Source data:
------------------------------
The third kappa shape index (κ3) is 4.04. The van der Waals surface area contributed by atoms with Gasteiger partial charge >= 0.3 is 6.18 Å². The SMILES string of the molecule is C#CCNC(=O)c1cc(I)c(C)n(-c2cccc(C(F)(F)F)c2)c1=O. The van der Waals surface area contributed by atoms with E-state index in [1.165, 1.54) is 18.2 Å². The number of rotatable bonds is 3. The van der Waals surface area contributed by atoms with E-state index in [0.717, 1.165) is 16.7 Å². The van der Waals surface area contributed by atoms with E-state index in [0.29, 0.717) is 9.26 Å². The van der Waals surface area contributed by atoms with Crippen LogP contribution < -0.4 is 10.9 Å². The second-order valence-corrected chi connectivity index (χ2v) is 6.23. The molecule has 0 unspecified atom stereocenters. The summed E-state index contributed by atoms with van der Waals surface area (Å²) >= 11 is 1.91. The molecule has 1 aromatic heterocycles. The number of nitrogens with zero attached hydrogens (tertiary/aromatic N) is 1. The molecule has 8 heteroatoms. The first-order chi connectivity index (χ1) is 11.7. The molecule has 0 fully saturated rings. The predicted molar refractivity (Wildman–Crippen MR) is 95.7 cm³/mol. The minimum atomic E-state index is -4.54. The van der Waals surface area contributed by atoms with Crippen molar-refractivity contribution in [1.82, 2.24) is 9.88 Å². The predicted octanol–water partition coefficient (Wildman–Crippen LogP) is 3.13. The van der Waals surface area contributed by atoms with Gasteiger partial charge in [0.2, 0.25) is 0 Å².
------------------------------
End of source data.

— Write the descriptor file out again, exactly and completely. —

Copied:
The third kappa shape index (κ3) is 4.04. The van der Waals surface area contributed by atoms with Gasteiger partial charge >= 0.3 is 6.18 Å². The SMILES string of the molecule is C#CCNC(=O)c1cc(I)c(C)n(-c2cccc(C(F)(F)F)c2)c1=O. The van der Waals surface area contributed by atoms with E-state index in [1.165, 1.54) is 18.2 Å². The number of rotatable bonds is 3. The van der Waals surface area contributed by atoms with E-state index in [0.717, 1.165) is 16.7 Å². The van der Waals surface area contributed by atoms with E-state index in [0.29, 0.717) is 9.26 Å². The van der Waals surface area contributed by atoms with Crippen LogP contribution < -0.4 is 10.9 Å². The second-order valence-corrected chi connectivity index (χ2v) is 6.23. The molecule has 0 unspecified atom stereocenters. The summed E-state index contributed by atoms with van der Waals surface area (Å²) >= 11 is 1.91. The molecule has 1 aromatic heterocycles. The number of nitrogens with zero attached hydrogens (tertiary/aromatic N) is 1. The molecule has 8 heteroatoms. The first-order chi connectivity index (χ1) is 11.7. The molecule has 0 fully saturated rings. The predicted molar refractivity (Wildman–Crippen MR) is 95.7 cm³/mol. The minimum atomic E-state index is -4.54. The van der Waals surface area contributed by atoms with Crippen molar-refractivity contribution in [1.82, 2.24) is 9.88 Å². The predicted octanol–water partition coefficient (Wildman–Crippen LogP) is 3.13. The van der Waals surface area contributed by atoms with Gasteiger partial charge in [0.2, 0.25) is 0 Å².